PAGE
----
Representative plaintiffs in proposed class action sought to sue defendants for damages due to alleged negligent design and manufacture of cardiac defibrillator devices. Litigation funding agreement among plaintiffs, their lawyers and proposed third party funder was approved by judge, subject to conditions. Recovery of 10 per cent was pre-approved and determination of quantum of further compensation was to be reserved until end of case. Specific clauses of agreement which were overly broad and intrusive were to be deleted and replaced. Plaintiffs appealed. Appeal dismissed. Judge applied proper principles and provided roadmap to parties if they wished to proceed under proposed arrangement. Judge’s analysis disclosed no error in principle and decision that he reached was not clearly wrong. It was not error for judge to have found that assessing fairness and reasonableness of full compensation to be paid to third-party lender could only take place once outcome was known. By removing clauses that allowed third party funder to withdraw funding on its own re-assessment of risk and adding court approval process, judge was satisfied that funder would be protected from risks and administration of justice would be protected from champertous fear of officious meddling. Question of whether necessity element was paramount or should be relaxed would have to await case in which issue factored directly into outcome.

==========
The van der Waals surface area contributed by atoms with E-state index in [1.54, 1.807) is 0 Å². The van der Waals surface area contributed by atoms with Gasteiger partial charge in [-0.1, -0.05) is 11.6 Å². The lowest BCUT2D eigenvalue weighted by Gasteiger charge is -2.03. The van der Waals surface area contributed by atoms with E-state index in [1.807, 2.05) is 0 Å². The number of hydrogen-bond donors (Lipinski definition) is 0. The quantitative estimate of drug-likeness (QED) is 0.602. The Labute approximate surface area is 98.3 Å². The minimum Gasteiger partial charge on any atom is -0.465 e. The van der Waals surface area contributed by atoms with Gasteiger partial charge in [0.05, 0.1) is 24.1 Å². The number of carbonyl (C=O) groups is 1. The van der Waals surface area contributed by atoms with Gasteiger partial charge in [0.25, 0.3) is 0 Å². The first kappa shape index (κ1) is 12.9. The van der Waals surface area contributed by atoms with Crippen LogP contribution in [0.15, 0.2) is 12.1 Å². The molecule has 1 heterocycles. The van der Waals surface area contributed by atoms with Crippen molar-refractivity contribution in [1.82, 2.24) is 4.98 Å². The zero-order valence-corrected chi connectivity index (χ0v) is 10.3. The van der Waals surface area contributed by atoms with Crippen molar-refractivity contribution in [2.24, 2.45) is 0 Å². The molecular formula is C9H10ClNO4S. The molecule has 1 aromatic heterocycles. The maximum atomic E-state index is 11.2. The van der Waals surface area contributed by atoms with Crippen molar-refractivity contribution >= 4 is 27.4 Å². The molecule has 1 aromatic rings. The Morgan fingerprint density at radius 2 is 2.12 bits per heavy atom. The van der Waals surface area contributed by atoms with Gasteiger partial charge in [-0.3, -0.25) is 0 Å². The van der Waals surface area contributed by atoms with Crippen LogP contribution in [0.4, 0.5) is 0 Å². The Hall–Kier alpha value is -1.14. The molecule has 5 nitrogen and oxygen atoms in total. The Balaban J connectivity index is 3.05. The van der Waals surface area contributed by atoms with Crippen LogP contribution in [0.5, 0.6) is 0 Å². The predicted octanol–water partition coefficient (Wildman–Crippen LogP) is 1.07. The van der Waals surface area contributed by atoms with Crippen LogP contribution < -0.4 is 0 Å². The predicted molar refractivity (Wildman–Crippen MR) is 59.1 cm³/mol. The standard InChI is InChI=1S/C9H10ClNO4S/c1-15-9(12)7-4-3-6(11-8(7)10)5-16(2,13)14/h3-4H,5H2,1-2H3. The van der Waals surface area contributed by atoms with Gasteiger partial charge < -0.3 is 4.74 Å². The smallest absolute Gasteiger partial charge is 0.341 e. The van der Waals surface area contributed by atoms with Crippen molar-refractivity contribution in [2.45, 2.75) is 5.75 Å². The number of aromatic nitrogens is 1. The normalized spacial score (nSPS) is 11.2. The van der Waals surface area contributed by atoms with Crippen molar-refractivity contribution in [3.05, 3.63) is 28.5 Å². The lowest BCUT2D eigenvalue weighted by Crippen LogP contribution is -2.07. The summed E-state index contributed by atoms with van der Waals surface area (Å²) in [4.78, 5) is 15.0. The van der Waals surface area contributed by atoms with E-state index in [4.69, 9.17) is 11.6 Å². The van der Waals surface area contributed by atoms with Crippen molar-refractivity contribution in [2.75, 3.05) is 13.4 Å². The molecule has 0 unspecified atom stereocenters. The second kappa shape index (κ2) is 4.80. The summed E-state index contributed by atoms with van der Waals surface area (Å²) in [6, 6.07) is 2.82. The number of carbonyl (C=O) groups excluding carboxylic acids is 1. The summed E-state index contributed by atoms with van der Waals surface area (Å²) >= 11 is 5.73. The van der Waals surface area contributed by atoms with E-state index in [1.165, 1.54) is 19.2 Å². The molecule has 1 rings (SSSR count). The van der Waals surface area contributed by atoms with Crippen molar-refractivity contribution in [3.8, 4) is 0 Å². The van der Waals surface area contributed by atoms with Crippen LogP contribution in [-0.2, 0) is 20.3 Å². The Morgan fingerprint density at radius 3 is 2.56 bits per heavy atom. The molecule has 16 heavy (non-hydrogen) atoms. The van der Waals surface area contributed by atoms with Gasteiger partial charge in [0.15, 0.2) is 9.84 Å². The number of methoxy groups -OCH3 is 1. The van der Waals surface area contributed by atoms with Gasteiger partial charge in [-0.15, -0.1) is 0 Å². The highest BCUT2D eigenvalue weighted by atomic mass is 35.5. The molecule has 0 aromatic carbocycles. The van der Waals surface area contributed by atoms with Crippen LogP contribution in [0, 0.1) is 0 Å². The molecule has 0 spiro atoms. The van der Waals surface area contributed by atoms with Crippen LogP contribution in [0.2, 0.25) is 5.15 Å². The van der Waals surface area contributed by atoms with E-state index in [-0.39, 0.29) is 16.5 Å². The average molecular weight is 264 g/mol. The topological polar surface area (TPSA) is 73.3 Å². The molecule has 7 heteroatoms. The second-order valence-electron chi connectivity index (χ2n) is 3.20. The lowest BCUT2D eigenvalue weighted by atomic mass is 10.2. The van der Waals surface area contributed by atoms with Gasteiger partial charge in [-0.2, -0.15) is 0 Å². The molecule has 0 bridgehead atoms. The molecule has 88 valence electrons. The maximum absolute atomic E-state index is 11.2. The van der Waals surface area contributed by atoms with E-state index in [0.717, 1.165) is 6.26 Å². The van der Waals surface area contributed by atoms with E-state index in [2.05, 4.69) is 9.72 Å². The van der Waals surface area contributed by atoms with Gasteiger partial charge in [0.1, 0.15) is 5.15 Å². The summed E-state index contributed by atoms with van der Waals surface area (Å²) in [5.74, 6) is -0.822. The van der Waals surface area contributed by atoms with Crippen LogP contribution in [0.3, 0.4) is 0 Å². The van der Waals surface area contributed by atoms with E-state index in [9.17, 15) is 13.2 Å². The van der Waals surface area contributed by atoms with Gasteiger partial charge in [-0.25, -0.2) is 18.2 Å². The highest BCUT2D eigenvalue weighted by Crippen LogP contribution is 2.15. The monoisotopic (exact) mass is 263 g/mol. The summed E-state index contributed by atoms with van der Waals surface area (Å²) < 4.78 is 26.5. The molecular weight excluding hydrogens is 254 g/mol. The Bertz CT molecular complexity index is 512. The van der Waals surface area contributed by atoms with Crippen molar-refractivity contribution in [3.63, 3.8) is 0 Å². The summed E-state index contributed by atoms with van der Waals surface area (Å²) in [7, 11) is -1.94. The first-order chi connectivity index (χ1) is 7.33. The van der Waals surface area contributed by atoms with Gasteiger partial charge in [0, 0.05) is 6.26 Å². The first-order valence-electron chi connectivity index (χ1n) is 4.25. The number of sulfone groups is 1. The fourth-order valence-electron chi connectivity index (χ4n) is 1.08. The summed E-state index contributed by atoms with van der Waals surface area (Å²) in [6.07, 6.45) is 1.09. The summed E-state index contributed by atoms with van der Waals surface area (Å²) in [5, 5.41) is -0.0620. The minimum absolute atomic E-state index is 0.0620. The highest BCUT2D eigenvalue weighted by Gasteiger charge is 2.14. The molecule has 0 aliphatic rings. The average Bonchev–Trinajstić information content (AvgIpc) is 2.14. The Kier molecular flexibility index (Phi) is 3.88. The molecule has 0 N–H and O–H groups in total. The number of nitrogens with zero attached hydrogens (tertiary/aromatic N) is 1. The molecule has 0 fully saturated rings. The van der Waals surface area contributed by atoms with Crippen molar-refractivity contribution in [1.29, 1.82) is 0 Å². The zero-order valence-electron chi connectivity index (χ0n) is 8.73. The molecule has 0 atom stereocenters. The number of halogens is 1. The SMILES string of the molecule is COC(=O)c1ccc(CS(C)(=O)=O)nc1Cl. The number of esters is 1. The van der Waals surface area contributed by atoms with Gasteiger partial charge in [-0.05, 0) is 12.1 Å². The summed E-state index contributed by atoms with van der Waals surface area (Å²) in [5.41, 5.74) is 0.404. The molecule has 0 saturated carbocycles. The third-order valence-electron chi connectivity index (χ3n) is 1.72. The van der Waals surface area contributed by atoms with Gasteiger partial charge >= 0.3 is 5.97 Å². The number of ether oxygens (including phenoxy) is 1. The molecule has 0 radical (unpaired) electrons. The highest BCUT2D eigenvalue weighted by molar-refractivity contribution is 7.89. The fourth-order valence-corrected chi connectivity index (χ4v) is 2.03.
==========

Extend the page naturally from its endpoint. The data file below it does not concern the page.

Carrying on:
Houle v. St. Jude Medical Inc. (2018), 2018 CarswellOnt 17713, 2018 ONSC 6352, Sachs J., Mullins J., and F.L. Myers J. (Ont. Div. Ct.); affirmed (2017), 2017 CarswellOnt 13215, 2017 ONSC 5129, Perell J. (Ont. S.C.J.).